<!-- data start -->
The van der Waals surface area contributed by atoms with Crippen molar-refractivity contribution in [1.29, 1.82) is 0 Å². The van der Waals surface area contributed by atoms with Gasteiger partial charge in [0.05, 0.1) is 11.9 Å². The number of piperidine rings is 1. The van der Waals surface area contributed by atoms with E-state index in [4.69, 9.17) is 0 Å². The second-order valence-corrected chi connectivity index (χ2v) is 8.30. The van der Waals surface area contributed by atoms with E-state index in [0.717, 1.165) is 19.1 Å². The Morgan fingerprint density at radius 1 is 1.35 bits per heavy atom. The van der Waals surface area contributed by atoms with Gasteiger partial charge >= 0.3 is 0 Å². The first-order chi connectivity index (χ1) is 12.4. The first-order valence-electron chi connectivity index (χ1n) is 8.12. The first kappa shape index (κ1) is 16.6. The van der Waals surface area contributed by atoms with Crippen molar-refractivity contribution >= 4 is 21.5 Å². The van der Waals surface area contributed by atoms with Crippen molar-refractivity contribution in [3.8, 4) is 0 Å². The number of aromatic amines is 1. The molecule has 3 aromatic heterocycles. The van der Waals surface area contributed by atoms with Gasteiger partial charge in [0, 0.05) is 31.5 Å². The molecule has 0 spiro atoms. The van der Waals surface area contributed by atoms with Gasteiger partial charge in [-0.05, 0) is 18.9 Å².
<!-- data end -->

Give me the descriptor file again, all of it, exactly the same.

The van der Waals surface area contributed by atoms with Crippen molar-refractivity contribution in [1.29, 1.82) is 0 Å². The van der Waals surface area contributed by atoms with Gasteiger partial charge in [0.05, 0.1) is 11.9 Å². The number of piperidine rings is 1. The van der Waals surface area contributed by atoms with E-state index in [4.69, 9.17) is 0 Å². The second-order valence-corrected chi connectivity index (χ2v) is 8.30. The van der Waals surface area contributed by atoms with E-state index in [0.717, 1.165) is 19.1 Å². The Morgan fingerprint density at radius 1 is 1.35 bits per heavy atom. The van der Waals surface area contributed by atoms with Gasteiger partial charge >= 0.3 is 0 Å². The first-order chi connectivity index (χ1) is 12.4. The first-order valence-electron chi connectivity index (χ1n) is 8.12. The first kappa shape index (κ1) is 16.6. The van der Waals surface area contributed by atoms with Crippen molar-refractivity contribution >= 4 is 21.5 Å². The van der Waals surface area contributed by atoms with Crippen molar-refractivity contribution in [3.8, 4) is 0 Å². The number of aromatic amines is 1. The molecule has 3 aromatic heterocycles. The van der Waals surface area contributed by atoms with Gasteiger partial charge in [0, 0.05) is 31.5 Å². The molecule has 0 spiro atoms. The van der Waals surface area contributed by atoms with Gasteiger partial charge in [-0.05, 0) is 18.9 Å².